That comparison is so ridiculously wrong that it is nothing but trolling, I mean you comparing yourself to SF and Kasparov to strong opening book.
But ofc, whenever you don't have any useful argument for the discussion you come up with some kind of "wittiness" that probably only you could call funny.

duncan
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Re: AlphaZero vs Stockfish

Post by duncan » Fri Dec 15, 2017 12:06 am

what google's neural networks can achieve outside games. hope not too off topic.

https://www.theguardian.com/science/201 ... ler-google


For all their success with Kepler, Nasa scientists knew that more planets lay hidden in the telescope’s observations, but the signals were so weak they were difficult to spot. This is where Google’s AI researchers came in. By training a neural network to learn what bona fide signals of distant planets looked like, Christopher Shallue, a Google researcher, helped Nasa to scour Kepler’s observations of 670 stars for planets that had previously been missed.

The search turned up two new planets around different stars, Kepler 90i, and another world named Kepler 80g, the sixth planet now known to orbit its star. The scientists now plan to search Kepler’s data on all 150,000 stars for other missed planets. A research paper on the findings will be published by the Astronomical Journal.

..


The search turned up two new planets around different stars, Kepler 90i, and another world named Kepler 80g, the sixth planet now known to orbit its star. The scientists now plan to search Kepler’s data on all 150,000 stars for other missed planets. A research paper on the findings will be published by the Astronomical Journal.

Suzanne Aigrain, an astrophysicist at Oxford University who was not involved with the research, said: “What is perhaps most exciting is that they are able to find planets that were previously missed, suggesting there are more yet to be found using this approach.”

Earlier this year, Kepler scientists announced the discovery of 219 more candidate planets, of which 10 appeared to be about the same size and temperature as Earth.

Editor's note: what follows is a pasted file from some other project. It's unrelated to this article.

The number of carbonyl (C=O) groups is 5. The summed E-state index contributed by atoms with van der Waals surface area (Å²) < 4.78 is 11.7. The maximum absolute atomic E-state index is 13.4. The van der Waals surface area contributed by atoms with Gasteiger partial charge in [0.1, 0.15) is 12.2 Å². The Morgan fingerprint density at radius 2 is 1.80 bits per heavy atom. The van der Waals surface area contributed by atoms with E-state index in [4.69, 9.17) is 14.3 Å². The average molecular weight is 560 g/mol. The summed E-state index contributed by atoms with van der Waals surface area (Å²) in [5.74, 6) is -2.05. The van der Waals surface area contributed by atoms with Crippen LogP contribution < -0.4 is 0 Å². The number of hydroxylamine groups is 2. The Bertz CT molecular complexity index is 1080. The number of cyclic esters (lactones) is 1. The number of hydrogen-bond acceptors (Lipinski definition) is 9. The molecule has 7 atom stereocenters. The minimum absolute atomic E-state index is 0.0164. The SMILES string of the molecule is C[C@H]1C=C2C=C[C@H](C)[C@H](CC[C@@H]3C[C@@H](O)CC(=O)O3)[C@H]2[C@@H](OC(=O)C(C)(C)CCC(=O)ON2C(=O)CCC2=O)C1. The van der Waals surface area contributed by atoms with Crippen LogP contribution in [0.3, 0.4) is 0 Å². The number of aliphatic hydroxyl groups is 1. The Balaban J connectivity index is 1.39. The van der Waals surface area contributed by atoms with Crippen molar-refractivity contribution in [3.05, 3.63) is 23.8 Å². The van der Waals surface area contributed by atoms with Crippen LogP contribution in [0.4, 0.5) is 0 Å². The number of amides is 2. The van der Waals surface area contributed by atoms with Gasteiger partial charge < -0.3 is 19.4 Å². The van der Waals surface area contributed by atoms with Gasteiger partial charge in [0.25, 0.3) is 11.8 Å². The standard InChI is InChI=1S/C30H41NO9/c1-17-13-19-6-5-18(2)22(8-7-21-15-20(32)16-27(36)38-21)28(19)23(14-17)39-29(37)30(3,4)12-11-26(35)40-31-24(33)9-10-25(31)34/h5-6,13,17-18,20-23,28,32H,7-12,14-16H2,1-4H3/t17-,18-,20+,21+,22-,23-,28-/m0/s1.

FWCC
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Re: AlphaZero vs Stockfish

Post by FWCC » Fri Dec 15, 2017 2:26 am

What odds do YOU suggest? I was simply trying to state AlphaZero's uniqueness.

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hgm
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Re: AlphaZero vs Stockfish

Post by hgm » Fri Dec 15, 2017 7:49 am

Milos wrote:
hgm wrote:How can it possibly be a fair test of my Chess abilities if I have to play my own moves? Or if Kasparov only plays so few moves that it makes me suck equally? A differece that makes no difference is no differece!
That comparison is so ridiculously wrong that it is nothing but trolling, I mean you comparing yourself to SF and Kasparov to strong opening book.
But ofc, whenever you don't have any useful argument for the discussion you come up with some kind of "wittiness" that probably only you could call funny.
It is exactly as ridiculous/funny as this entire book discussion. It is claimed that one Chess-playig entity was significantly 'handicapped' because it had to play some of the moves itself, rather than having them played on its behalf by a completely different entity that is supposed to be better at them.

Spliffjiffer
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Re: AlphaZero vs Stockfish

Post by Spliffjiffer » Mon Dec 07, 2020 10:40 pm

Spliffjiffer wrote:
Tue Dec 12, 2017 10:34 pm
like everytime there is a "point of no return" and as far as i can tell 27...bxe4!?(instead of 27...bg6? ) was the last chance to head towards a draw imo:
[d]rn3r2/p3b1kp/2p5/1p3bp1/4B3/q1P1B1P1/P4P2/3RR1KQ b
bm 27...bxe4
...at least my efforts were leading nowhere.

my mainline: